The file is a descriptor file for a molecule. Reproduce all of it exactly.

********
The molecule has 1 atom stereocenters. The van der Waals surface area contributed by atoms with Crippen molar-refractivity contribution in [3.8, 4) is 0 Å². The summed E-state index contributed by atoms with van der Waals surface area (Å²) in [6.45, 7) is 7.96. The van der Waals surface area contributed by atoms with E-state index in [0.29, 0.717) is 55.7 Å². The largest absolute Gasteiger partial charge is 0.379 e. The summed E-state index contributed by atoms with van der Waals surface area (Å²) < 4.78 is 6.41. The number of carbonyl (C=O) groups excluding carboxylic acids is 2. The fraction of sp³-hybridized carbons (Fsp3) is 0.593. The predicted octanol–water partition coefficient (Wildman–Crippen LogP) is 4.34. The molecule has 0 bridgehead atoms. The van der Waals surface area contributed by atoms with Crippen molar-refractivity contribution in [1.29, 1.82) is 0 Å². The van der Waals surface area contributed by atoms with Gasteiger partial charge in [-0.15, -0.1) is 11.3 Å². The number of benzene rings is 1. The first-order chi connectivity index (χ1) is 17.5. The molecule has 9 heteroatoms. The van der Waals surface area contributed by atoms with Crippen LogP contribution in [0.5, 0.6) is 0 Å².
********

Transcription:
The molecule has 1 atom stereocenters. The van der Waals surface area contributed by atoms with Crippen molar-refractivity contribution in [3.8, 4) is 0 Å². The summed E-state index contributed by atoms with van der Waals surface area (Å²) in [6.45, 7) is 7.96. The van der Waals surface area contributed by atoms with E-state index in [0.29, 0.717) is 55.7 Å². The largest absolute Gasteiger partial charge is 0.379 e. The summed E-state index contributed by atoms with van der Waals surface area (Å²) < 4.78 is 6.41. The number of carbonyl (C=O) groups excluding carboxylic acids is 2. The fraction of sp³-hybridized carbons (Fsp3) is 0.593. The predicted octanol–water partition coefficient (Wildman–Crippen LogP) is 4.34. The molecule has 0 bridgehead atoms. The van der Waals surface area contributed by atoms with Crippen molar-refractivity contribution in [1.29, 1.82) is 0 Å². The van der Waals surface area contributed by atoms with Gasteiger partial charge in [-0.15, -0.1) is 11.3 Å². The number of benzene rings is 1. The first-order chi connectivity index (χ1) is 17.5. The molecule has 9 heteroatoms. The van der Waals surface area contributed by atoms with Crippen LogP contribution in [0.5, 0.6) is 0 Å².